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Executive Summary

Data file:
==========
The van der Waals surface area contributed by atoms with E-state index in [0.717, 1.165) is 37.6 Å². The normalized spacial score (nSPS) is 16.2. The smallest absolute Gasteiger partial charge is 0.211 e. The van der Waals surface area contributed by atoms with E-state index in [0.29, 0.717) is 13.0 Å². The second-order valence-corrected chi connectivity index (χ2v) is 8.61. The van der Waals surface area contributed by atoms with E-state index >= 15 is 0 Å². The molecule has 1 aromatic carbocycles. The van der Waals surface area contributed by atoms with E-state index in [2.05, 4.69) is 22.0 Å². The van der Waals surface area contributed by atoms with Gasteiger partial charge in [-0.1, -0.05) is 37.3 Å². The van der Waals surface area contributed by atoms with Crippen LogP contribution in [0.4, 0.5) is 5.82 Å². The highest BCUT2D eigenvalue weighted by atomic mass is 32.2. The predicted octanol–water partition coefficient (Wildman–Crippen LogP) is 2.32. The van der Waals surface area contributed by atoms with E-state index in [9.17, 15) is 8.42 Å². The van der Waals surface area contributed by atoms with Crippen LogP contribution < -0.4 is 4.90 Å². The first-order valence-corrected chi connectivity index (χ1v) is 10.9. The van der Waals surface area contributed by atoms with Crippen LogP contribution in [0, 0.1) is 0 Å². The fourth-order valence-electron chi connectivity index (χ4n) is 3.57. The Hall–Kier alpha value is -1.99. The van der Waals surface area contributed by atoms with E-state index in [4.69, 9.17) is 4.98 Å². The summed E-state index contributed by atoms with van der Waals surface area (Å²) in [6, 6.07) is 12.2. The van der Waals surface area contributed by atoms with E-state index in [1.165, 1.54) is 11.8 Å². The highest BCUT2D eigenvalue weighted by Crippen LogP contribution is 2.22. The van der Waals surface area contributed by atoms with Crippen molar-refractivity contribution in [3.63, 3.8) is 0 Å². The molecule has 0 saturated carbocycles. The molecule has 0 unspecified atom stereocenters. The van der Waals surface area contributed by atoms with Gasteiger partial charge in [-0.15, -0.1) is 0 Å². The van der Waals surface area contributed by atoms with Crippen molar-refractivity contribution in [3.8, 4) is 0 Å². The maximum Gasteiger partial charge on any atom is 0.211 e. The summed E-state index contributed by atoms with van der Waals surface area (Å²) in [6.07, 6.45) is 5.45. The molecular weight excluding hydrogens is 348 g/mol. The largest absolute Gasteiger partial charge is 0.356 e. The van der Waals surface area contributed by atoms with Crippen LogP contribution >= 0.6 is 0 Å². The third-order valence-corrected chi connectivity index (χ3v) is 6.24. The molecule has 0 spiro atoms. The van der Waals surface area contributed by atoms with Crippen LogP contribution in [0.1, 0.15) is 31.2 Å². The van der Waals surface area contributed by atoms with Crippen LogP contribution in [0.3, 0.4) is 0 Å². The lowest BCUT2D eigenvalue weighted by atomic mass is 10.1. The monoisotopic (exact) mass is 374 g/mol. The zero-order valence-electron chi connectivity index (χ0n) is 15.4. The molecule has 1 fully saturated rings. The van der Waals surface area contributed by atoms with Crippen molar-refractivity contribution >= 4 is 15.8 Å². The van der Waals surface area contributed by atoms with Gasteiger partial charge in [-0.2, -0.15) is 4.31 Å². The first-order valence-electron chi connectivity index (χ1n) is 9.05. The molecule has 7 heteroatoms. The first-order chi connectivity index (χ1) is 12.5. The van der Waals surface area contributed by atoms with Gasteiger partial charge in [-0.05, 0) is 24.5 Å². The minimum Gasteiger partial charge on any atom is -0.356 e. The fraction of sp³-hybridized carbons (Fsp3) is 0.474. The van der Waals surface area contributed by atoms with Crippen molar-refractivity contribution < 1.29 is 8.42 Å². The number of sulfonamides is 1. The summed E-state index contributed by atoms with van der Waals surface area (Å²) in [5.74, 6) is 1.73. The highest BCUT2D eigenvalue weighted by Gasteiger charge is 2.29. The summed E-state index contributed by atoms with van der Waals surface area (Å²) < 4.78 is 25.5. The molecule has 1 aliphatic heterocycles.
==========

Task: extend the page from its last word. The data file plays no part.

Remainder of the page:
Searle's price run-up after the firm put out the "for sale" sign two weeks ago created a run up on top of an already strong stick market gain turned in during the third quarter of 1984. In the July-September period, Searle's 14 point advance led all issues of the "F-D-C" Weekly Index. The issue shot up 7-7/8 points during the week of Sept. 21, when the company made the announcement of its availability, and closed on Sept. 28 at 59-3/4 (almost 16 points above its Jan. 6 year opening price). A full purchase price would presumably include a further premium. At that price, the total deal would be approximately $3 bil. ("The Pink Sheet" Oct. 1, p. 5). Although the 'for sale' announcement resulted in a one-week climb of over half Searle's gain during the entire quarter, the issue had been doing well prior to the disclosure.Helped by improving operating results based mostly on the performance of its Nutrasweet artificial sweetener product (aspartame), the company had added over six points in gradual increments between the third quarter opening in July 1 and the last week of the period in which it announced its plans for the future. There was also an encouraging development during the quarter in Searle's drug business. In July, the firm announced it had filed earlier an NDA for the prostaglandin anti-ulcer agent Cytotec (misoprostil), the first such application sent to FDA for the new class of cytoprotective drugs. Other firms who are developing related products include Roche (trimoprostil), Upjohn (arbaprostil), and Syntex (enprostil). The Pharmaceutical Component, despite Searle's big advance, slipped 2.8% during the third quarter after gaining 1% in the second quarter ended June 29. However, a dramatic 16% gain by the Chains and a moderate 2.3% climb by the Diversified Group pushed the Composite ahead 1.4% during the quarter. Searle's inverse image among the drug stocks, and the largest point-loser of the 53 overall listed stocks, was Upjohn, which sagged 12-5/8 points to close the quarter at 53-5/8. The company was one of the strongest overall performers on the Index during the first half of the year, but concern over the company's management of its OTC ibuprofen franchise -- which it licensed to Bristol-Myers -- put a sudden stop to Upjohn's early 1984 momentum on the Street. The other two members of the OTC ibuprofen triangle Bristol and American Home Products, fell off during the third quarter after gains in the January-June period spurred by the marketing approval of the Rx-to-OTC analgesic. Bristol, which added almost 5 points through June, was off 7/8 to 46-1/8 during the most recent period, while American Home dropped 4-3/8 to 48-5/8, squandering its 3-5/8 advance in the first six months. The ANDA vulnerability and publicity for Inderal was presumably a deterrent. Merck suffered through a tough three months as the highest priced issue on the Index dropped 9-7/8 to close September at 82-5/8. Earlier in the year the firm was plagued by adverse reaction problems with several of its products which led to the withdrawal in overseas markets of its Indosmos sustained release form of indomethacin and the suspension of clinical trials in the U.S. of its anti-ulcer candidate omeprazole. The firm's slide in the third quarter was exacerbated by the expiration of the indomethacin patent, and the mixed success Merck had in strategies designed to hold back generic competition. On the one hand, Merck gained FDA approval for a suppository form of the drug, which the firm says is suited for patients who cannot or will not take oral medication. However, a patent complaint filed by Merck which would have disrupted imports by U.S. generic mfrs. of bulk indomethacin from foreign suppliers faced almost certain rejection by the U.S. Internatl.Trade Commission ("The Pink Sheet" Oct. 1, "In Brief"). During the quarter, Merck was also able to settle a troublesome strike by workers at seven of its production sites around the country. One drug stock whose fortunes are partially tied to the success of Merck's sustained release products is Alza, whose Oros system was used in the Indosmos product.Despite the safety problem with earliler Indosmos, Alza flourished in the third quarter, taking on 3-1/4 (a 20% gain) to 19-1/8. Alza got a bit boost in late August when FDA gave "approvable" status to Boehringer Ingelheim's Catapres-TTS transdermal release clonidine using Alza's patch technology ("The Pink Sheet" Sept. 10, p. 3). Alza's competitor in drug delivery specialization, Key, also picked up during the third quarter, adding 1-3/8 to 13-3/4. The performance was a turnaround for Key, which dropped 4-3/8 in the second quarter. Other strong performances by Drug/Diversified stocks were turned in by Tambrands which joined the Index in the second week of June and closed the third quarter up 7-1/4 at 59; McKesson (up 4-1/8 to 39); and DuPont (up 4 to 49-5/8). Thompson Medical lost almost all of a 7-plus gain in the first half of the year by dropping 6 to 19-1/4 during the third quarter. Cooper, the most consistent overall performer on the Index during the first half of 1984, lost its magic in the third quarter, falling 5-5/8 to close at 18-3/8. During the period Cooper invested significantly in Frigitronics and then withdrew its stake at a profit within the next few weeks. Novo's discouraging earnings reports were a factor as the firm dived 11-3/8 to 33-3/8. The Chain Group soared during the third quarter with only Genovese (off 1-3/4 to 12-5/8) among the 12 listed issues losing ground. Leading the charge were two chains involved in merger actions: American Stores, which is taking over Jewel, jumped 7-3/4 to 40-1/8; while Adams, which is being taken over by Pantry Pride, picked up 5-1/4 to 18-1/4. The big advance by the retail group erases a poor first half of 1984, when the group sumped 13.2%.Sparking the recovery were other multi-point gainers Longs (up 5 to 42-3/8), Rite Aid (up 4-5/8 to 25-1/4), Payless (up 4-1/4 to 21-7/8) and Walgreen (up 4-1/4 to 38-7/8). Chart omitted.